Ricky Gervais plays a down-on-his-luck kind of guy who, by some means (never explained!), learns how to lie. The film charts his natural rise to fame and fortune where everyone believes everything he says.
The good points are that it's funny. Every activity he does is nicely executed and shows off what probably would happen in a world where the population lacks the ability to deceive. Then you get to the bad. Jennifer Garner. I have nothing against her. The trouble is that she's not given that much to work with. The film may be clever, but it's little more than a romantic comedy. Therefore, you have the clichéd love interest/plot. Some may say nothing wrong with that, but Jennifer Garner's character is one of the people who can't lie, so many times she comes across as shallow and unlikable when she freely admits that she loves Gervais' on-screen character, but won't marry him simply because he doesn't have good looks or money. Hard to root for a heroine who says things like that! Even in a world without lies most guys would move on if a girl said that to them! Then you have the (so-called) atheist propaganda. This is really where the film divides. Gervais is an outspoken atheist and the film makes it quite clear that the concept on God (or at least the Christian one, in this case) is a 'lie.' A lot of mileage comes from this plot point and it's quite an integral part of the story. Therefore, if you personally don't believe in religion then it probably comes across as funny, whereas if you do believe then this film is basically ninety minutes of someone mocking your beliefs. It's worth checking out some of the online arguments concerning this film before you watch.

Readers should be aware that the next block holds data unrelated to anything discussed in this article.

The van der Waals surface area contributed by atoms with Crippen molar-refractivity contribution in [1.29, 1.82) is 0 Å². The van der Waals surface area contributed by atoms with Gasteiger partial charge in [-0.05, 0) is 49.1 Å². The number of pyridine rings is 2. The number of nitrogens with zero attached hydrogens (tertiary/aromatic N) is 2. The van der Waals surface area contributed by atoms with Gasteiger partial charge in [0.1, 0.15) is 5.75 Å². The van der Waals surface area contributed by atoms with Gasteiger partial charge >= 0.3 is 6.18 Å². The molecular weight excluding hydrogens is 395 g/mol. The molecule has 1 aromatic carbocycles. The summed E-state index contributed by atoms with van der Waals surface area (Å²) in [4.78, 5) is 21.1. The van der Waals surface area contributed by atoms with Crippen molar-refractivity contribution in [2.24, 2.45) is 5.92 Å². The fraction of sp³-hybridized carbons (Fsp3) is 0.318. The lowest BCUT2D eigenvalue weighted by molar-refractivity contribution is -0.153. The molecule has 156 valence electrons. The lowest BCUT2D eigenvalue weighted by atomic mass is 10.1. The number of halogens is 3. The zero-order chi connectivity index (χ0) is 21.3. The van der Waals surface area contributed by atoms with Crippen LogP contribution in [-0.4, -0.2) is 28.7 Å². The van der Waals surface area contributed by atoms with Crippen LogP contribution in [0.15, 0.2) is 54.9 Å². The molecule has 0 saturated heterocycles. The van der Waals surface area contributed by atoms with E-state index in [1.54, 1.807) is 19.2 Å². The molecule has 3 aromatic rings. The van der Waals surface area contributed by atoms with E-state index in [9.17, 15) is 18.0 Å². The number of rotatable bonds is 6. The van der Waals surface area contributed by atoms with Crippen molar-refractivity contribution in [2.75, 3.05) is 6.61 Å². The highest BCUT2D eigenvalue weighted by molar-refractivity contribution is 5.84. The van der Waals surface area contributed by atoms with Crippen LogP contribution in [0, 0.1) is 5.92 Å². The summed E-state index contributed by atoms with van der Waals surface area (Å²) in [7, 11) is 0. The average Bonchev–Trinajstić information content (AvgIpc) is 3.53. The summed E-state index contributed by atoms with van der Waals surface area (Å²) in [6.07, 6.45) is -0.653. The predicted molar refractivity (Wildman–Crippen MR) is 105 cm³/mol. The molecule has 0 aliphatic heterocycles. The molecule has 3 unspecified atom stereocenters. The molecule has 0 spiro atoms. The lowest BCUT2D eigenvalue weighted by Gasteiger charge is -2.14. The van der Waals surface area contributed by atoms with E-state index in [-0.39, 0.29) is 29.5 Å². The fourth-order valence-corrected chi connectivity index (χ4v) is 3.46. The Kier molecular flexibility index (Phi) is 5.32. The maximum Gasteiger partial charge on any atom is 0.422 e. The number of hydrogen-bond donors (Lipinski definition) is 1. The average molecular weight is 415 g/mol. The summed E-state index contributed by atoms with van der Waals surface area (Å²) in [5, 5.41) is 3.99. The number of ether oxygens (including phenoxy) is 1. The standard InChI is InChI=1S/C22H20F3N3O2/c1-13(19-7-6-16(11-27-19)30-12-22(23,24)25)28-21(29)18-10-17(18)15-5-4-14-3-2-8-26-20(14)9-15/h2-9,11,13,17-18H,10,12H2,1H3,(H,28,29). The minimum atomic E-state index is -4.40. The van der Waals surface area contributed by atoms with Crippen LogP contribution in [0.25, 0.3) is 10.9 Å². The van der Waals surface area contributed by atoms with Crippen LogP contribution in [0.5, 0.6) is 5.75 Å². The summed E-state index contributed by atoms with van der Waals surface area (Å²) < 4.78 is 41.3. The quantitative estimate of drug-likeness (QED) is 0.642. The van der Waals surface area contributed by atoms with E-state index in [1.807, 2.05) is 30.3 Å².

However, at the end of the day, I stick with my original comments about Gervais being a comic genius. Yes, the some characters may be a bit underdeveloped, the overall concept doesn't quite hold up to scrutiny and the plot little more than a rom-com in disguise, but the film's funny. It made me laugh and as Monty Python's The Life of Brian never offended me, this didn't either.
Is it just me, or has this film not aged well?
I used to watch 'Critters' a lot in the eighties and loved it, so I thought I'd invest in the DVD box set containing all four films and take myself on a trip down memory lane. At first, the film started off well... despite the slightly outdated special effects showing the outer space penal colony where the titular aliens escape from, it's actually quite enjoyable. The alien prison guard is fun and the bounty hunters he send to capture the critters (or 'Crites' as they're technically known) are dry and menacing at the same time (for heroes anyway!).
Anyway, the Critters land on guess where Earth and start terrorising the occupants of a farm in America. For a start I'd forgotten how little the actual Critters are in it. We don't really see them until about half way through and I know that people will claim that the lack of actually seeing them builds tension, I just wanted to get them on screen, as they're clearly the stars.